The pathophysiology is largely unknown, but its association with old age[15], a steroid sulfatase (STS) metabolic enzyme deficiency[9,10], and intracytoplasmic lipofuscin-like deposits[4] points towards a degenerative process. STS enzyme deficiencies have also been associated with pre-Descemet's corneal dystrophy in patients with X-linked ichthyosis (XLI)[10], which can present with ocular findings like those found in cornea farinata[7,11-14]. Therefore, it is possible that the ocular findings of Pre-Descemet's corneal dystrophy, associated with XLI, and cornea farinata share common pathophysiologic underpinnings, since STS is localized intracellularly on the endoplasmic reticulum and may be involved in the formation of the intracytoplasmic lipofuscin-like deposits found on histopathology[1–4,6,7,9-14]. However, more research is required to completely understand and confirm the pathophysiology of cornea farinata.

Primary prevention

Due to its degenerative and genetic basis, there is currently no form of primary prevention.

Diagnosis

Cornea farinata is diagnosed clinically via visual examination using slit-lamp microscopy or confocal microscopy. Confocal microscopy provides enhanced detail of the opacities present in this condition[1-3,5,6].

History

Patients do not experience visual, ocular, or otherwise systemic symptoms. A history of ocular or systemic disease is also not significant in this diagnosis[1–3,5].

Physical examination

The fine, dust-like opacities present are best visualized on slit-lamp examination with retro-illumination of the iris[2,3,5,17]. Specific differentiating features of this condition are that no opacities will be observed in the anterior or mid-stroma of the cornea and abnormalities of the Descemet’s membrane and corneal epithelial or endothelial cell layers will not be seen [5,6].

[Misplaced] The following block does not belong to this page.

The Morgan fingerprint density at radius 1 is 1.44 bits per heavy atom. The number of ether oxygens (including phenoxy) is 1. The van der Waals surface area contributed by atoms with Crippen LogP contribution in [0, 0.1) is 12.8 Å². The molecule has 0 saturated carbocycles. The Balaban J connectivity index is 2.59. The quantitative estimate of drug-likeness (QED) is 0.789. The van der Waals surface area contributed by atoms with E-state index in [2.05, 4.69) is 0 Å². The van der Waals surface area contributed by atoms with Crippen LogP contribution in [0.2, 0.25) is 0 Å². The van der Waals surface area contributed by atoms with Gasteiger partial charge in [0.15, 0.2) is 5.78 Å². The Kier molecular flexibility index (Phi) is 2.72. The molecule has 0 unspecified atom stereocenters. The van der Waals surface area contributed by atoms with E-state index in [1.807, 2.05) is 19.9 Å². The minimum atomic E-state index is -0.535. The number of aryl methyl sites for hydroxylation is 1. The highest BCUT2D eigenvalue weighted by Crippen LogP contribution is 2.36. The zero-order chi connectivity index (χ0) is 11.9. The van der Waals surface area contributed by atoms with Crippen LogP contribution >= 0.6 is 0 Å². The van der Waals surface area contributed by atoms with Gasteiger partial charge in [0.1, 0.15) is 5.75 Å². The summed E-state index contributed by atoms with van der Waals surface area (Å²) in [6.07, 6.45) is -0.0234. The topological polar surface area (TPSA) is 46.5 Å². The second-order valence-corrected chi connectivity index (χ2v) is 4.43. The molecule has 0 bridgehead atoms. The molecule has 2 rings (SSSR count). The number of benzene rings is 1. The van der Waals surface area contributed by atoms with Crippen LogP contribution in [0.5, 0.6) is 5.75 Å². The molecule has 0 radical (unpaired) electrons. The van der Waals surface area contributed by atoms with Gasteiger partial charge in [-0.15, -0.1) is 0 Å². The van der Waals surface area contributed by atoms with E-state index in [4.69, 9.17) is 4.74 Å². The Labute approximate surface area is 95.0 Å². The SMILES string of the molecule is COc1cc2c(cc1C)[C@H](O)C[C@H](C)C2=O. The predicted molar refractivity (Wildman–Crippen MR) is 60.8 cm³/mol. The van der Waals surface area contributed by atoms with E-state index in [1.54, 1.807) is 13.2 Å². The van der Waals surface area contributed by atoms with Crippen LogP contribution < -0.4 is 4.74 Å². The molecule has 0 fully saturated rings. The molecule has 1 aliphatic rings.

Signs

No other signs besides those listed in the physical examination have been documented.

Symptoms

No significant visual impairment, ocular, or systemic disease has been associated with this condition[2,3,5].

Clinical diagnosis

The diagnosis is clinical and reached visually via thorough slit-lamp examination[5,16].

Diagnostic procedures

Although biomicroscopy is a useful tool for the detection of stromal opacities, confocal microscopy is an especially diagnostic procedure in differentiating corneal farinata from other similar corneal dystrophies and degenerations[5,6].

Laboratory test

Genetic analysis may be performed to screen for STS gene mutations[7,9,10] which, in combination with appropriate physical exam findings, may aid in diagnosis. However, one must be sure to differentiate the combination of pre-Descemet's membrane ocular opacities and STS gene mutations of cornea farinata from pre-Descemet's corneal dystrophy[4-7,9-14].

Differential diagnosis

- Punctate dystrophy

- Deep filiform dystrophy

- Posterior punctiform dystrophy

- Deep blue dot corneal degeneration

- Fleck corneal dystrophy

- Pre-Descemet corneal dystrophy

- Cogan’s microcystic corneal dystrophy

Management

Management is not required for cornea farinata as it is an asymptomatic condition[1-3,5].

General treatment

There is no treatment for this condition.

Medical therapy

There is no medical therapy for this condition.

Medical follow up

No medical follow up is indicated to treat cornea farinata.

Surgery